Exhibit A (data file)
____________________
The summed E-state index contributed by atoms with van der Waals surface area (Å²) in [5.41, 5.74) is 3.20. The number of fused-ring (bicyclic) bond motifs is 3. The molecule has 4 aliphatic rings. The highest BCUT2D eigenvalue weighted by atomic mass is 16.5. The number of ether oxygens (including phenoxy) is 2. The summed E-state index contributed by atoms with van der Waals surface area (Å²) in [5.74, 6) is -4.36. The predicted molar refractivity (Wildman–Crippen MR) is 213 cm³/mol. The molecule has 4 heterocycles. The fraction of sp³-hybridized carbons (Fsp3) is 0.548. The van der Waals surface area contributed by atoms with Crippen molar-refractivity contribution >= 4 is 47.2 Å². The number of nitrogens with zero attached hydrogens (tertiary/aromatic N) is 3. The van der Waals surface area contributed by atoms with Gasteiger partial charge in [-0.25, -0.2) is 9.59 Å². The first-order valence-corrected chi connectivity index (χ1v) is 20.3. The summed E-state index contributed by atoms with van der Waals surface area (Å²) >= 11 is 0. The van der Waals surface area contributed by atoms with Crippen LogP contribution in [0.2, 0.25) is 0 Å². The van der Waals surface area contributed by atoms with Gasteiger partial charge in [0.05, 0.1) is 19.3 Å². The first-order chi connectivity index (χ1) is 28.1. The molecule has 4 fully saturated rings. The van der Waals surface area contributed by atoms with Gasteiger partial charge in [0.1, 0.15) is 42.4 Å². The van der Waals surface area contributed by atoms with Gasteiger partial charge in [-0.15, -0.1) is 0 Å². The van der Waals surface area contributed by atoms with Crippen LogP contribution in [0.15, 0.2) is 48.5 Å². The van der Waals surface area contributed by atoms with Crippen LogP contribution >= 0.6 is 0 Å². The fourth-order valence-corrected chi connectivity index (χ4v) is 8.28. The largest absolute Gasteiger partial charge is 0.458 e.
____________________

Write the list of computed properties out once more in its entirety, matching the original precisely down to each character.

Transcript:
The summed E-state index contributed by atoms with van der Waals surface area (Å²) in [5.41, 5.74) is 3.20. The number of fused-ring (bicyclic) bond motifs is 3. The molecule has 4 aliphatic rings. The highest BCUT2D eigenvalue weighted by atomic mass is 16.5. The number of ether oxygens (including phenoxy) is 2. The summed E-state index contributed by atoms with van der Waals surface area (Å²) in [5.74, 6) is -4.36. The predicted molar refractivity (Wildman–Crippen MR) is 213 cm³/mol. The molecule has 4 heterocycles. The fraction of sp³-hybridized carbons (Fsp3) is 0.548. The van der Waals surface area contributed by atoms with Crippen molar-refractivity contribution >= 4 is 47.2 Å². The number of nitrogens with zero attached hydrogens (tertiary/aromatic N) is 3. The van der Waals surface area contributed by atoms with Gasteiger partial charge in [-0.25, -0.2) is 9.59 Å². The first-order valence-corrected chi connectivity index (χ1v) is 20.3. The summed E-state index contributed by atoms with van der Waals surface area (Å²) >= 11 is 0. The van der Waals surface area contributed by atoms with Crippen LogP contribution in [0.2, 0.25) is 0 Å². The van der Waals surface area contributed by atoms with Gasteiger partial charge in [0.05, 0.1) is 19.3 Å². The first-order chi connectivity index (χ1) is 28.1. The molecule has 4 fully saturated rings. The van der Waals surface area contributed by atoms with Gasteiger partial charge in [0.1, 0.15) is 42.4 Å². The van der Waals surface area contributed by atoms with Gasteiger partial charge in [-0.15, -0.1) is 0 Å². The van der Waals surface area contributed by atoms with Crippen LogP contribution in [0.15, 0.2) is 48.5 Å². The van der Waals surface area contributed by atoms with Crippen LogP contribution >= 0.6 is 0 Å². The fourth-order valence-corrected chi connectivity index (χ4v) is 8.28. The largest absolute Gasteiger partial charge is 0.458 e.